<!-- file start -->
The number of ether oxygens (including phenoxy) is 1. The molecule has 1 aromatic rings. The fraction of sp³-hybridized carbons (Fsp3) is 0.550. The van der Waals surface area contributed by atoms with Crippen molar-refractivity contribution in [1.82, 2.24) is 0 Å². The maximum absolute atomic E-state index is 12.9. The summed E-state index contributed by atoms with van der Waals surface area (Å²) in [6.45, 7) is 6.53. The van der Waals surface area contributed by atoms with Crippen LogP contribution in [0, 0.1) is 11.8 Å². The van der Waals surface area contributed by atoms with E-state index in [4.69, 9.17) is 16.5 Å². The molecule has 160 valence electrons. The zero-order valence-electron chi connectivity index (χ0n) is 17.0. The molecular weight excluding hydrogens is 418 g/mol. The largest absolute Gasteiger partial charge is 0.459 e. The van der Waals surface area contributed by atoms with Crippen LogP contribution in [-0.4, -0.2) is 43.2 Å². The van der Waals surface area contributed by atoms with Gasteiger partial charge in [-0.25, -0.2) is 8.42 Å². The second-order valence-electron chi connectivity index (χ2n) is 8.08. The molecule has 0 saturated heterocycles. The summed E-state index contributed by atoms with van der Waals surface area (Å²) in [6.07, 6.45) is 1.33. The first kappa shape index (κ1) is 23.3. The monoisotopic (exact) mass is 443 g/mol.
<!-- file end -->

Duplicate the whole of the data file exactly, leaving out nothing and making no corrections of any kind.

The number of ether oxygens (including phenoxy) is 1. The molecule has 1 aromatic rings. The fraction of sp³-hybridized carbons (Fsp3) is 0.550. The van der Waals surface area contributed by atoms with Crippen molar-refractivity contribution in [1.82, 2.24) is 0 Å². The maximum absolute atomic E-state index is 12.9. The summed E-state index contributed by atoms with van der Waals surface area (Å²) in [6.45, 7) is 6.53. The van der Waals surface area contributed by atoms with Crippen LogP contribution in [0, 0.1) is 11.8 Å². The van der Waals surface area contributed by atoms with E-state index in [4.69, 9.17) is 16.5 Å². The molecule has 160 valence electrons. The zero-order valence-electron chi connectivity index (χ0n) is 17.0. The molecular weight excluding hydrogens is 418 g/mol. The largest absolute Gasteiger partial charge is 0.459 e. The van der Waals surface area contributed by atoms with Crippen LogP contribution in [-0.4, -0.2) is 43.2 Å². The van der Waals surface area contributed by atoms with Gasteiger partial charge in [-0.25, -0.2) is 8.42 Å². The second-order valence-electron chi connectivity index (χ2n) is 8.08. The molecule has 0 saturated heterocycles. The summed E-state index contributed by atoms with van der Waals surface area (Å²) in [6.07, 6.45) is 1.33. The first kappa shape index (κ1) is 23.3. The monoisotopic (exact) mass is 443 g/mol.